Tortoise re-wilding

Before humans settled on the Indian Ocean islands, two distinct groups of giant tortoises could be found there: the Seychelles islands tortoises and the Mascarene islands tortoises, with several different species among the islands. Mauritius and Rodrigues each had two species, while Reunion had a single species. These animals were of two types: the saddleback tortoise, with a long neck for browsing and the some-shaped tortoise which had a shorter neck and was a grazer. It is believed that Mauritius and Rodrigues each had one species of each type: Cylindrapsis inepta and C. triserrata; C. peltastes and C. vosmaeri, respectively), whilst Reunion had a dome-shaped species only (C. indica). The density of tortoises was reported to be the highest in the world, and these animals played a key role in the ecosystem as grazers, browsers and seed dispersers. However, with man’s arrival on the Mascarene Islands, the tortoises were harvested as a food source and their young were killed by introduced animals such as pigs, cats, dogs and rats. It is likely that the last Mascarene tortoise was collected from Round Island in 1844. The sole surviving species of giant tortoise in the Indian Ocean is the Aldabra Giant Tortoise from the Seychelles.

In the process of habitat restoration it is critical that missing ecological interactions are restored as fully as possible. Where the missing interaction is related to a species that has become extinct, analogue species can be used instead – these are closely related species that can fulfill the same environmental role. At MWF we have pioneered the process of replacing an extinct species with an introduced one (re-wilding), using the Aldabra Giant Tortoise Dipsochelys (Aldabrachelys) gigantea to fill the missing browsing, grazing and seed dispersal roles. 


In 2000, as part of ongoing restoration work on Ile aux Aigrettes, MWF released 20 Aldabran tortoises on the island and by 2004 they were allowed to roam completely free. The aim was that the tortoises would eat the ebony fruit and then disperse the seeds around the island in their droppings, encouraging the spread of these rare trees naturally. This strategy has been successful, not just because ebony trees are being spread across the island, but also the seeds that they spread have been found to germinate more successfully because they had passed through the tortoise’s gut before being expelled. The tortoises are also breeding on the island and the baby tortoises are regularly taken from Ile aux Aigrettes to the Gerald Durrell Endemic Wildlife Sanctuary (GDEWS) where they are reared in safety until their release back into the wild.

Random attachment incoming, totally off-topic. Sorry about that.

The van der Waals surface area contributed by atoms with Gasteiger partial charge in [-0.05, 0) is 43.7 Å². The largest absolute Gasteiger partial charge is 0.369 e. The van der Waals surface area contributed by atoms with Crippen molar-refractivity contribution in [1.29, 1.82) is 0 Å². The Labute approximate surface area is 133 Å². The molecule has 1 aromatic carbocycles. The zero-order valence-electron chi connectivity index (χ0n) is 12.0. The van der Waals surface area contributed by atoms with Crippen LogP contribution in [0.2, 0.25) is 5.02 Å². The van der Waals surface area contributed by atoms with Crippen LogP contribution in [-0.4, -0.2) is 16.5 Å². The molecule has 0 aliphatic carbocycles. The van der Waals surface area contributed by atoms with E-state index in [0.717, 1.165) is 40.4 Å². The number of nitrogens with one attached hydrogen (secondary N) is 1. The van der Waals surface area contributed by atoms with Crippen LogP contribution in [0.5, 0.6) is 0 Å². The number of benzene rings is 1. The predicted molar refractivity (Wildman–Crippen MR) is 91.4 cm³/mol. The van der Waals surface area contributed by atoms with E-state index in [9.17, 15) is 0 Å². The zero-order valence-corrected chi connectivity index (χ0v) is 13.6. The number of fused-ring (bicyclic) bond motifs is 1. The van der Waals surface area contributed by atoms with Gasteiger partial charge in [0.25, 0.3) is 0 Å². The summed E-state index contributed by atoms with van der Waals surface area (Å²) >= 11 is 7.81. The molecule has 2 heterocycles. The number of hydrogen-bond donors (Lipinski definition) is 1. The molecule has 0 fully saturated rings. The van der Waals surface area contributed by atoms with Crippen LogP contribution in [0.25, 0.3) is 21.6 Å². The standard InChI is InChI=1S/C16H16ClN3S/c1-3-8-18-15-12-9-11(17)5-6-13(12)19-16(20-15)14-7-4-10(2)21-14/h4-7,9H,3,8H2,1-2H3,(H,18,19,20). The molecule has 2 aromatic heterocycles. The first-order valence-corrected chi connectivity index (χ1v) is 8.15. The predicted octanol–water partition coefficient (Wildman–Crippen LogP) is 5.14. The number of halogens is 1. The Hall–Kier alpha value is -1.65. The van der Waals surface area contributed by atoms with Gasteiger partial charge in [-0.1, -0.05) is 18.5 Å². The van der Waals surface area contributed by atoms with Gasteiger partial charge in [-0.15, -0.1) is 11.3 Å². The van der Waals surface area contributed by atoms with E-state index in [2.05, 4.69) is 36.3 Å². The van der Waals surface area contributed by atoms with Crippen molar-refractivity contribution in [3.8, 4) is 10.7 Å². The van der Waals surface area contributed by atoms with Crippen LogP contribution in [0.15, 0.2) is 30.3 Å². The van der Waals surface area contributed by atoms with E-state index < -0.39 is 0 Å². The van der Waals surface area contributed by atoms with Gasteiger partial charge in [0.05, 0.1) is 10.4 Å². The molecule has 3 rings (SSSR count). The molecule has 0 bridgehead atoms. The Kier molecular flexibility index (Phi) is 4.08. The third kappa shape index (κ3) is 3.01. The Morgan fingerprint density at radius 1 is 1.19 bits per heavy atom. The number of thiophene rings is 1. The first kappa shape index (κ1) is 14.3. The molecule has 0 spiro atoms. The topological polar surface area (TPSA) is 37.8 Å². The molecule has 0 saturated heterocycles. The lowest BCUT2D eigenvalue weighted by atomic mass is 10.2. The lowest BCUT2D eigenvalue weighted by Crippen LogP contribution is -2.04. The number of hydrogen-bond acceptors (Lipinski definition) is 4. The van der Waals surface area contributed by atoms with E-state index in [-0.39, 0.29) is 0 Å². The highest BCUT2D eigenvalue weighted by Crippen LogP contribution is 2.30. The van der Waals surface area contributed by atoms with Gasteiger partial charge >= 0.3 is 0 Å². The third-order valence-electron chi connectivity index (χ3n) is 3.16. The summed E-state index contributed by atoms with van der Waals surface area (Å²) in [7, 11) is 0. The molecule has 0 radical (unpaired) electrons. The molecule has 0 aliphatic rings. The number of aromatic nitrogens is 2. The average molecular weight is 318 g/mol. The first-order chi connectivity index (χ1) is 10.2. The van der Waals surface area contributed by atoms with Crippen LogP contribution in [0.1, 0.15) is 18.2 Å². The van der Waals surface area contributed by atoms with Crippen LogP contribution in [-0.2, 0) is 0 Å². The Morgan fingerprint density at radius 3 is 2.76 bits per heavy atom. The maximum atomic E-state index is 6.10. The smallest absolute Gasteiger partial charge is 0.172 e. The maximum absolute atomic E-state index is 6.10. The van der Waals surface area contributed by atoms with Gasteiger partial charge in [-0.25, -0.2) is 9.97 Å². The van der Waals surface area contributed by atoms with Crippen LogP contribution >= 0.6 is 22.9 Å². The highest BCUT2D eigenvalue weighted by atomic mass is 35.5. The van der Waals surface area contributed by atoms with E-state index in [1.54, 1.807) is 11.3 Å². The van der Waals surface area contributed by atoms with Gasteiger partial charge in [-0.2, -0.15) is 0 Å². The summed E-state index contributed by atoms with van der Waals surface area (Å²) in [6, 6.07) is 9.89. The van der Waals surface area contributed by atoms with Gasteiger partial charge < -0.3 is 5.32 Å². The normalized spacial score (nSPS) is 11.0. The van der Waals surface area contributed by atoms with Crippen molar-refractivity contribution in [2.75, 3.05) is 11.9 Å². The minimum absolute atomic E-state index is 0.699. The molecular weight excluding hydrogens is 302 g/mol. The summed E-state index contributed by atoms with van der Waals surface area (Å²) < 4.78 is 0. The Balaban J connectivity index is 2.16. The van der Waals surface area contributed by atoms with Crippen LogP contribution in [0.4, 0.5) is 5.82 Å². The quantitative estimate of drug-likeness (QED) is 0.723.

In 2007, as part of a PhD study, 12 sub-adult Aldabran Giant Tortoises and 12 Madagascan Radiated Tortoises, a species also suitable to act as an analogue, were translocated to Round Island. After encouraging results, more were released in 2010/11, reaching a total of 125 released animals. Additional releases are planned in the future. Monitoring is ongoing, regarding both the health and growth of the animals, as well as vegetation surveys, to ensure the continuing success of the programme.

The project is supported in kind by the National Parks and Conservation Service by the provision of the captive breeding centre facility at Black River for rearing the tortoises and for transport and field station facilities on Round Island.

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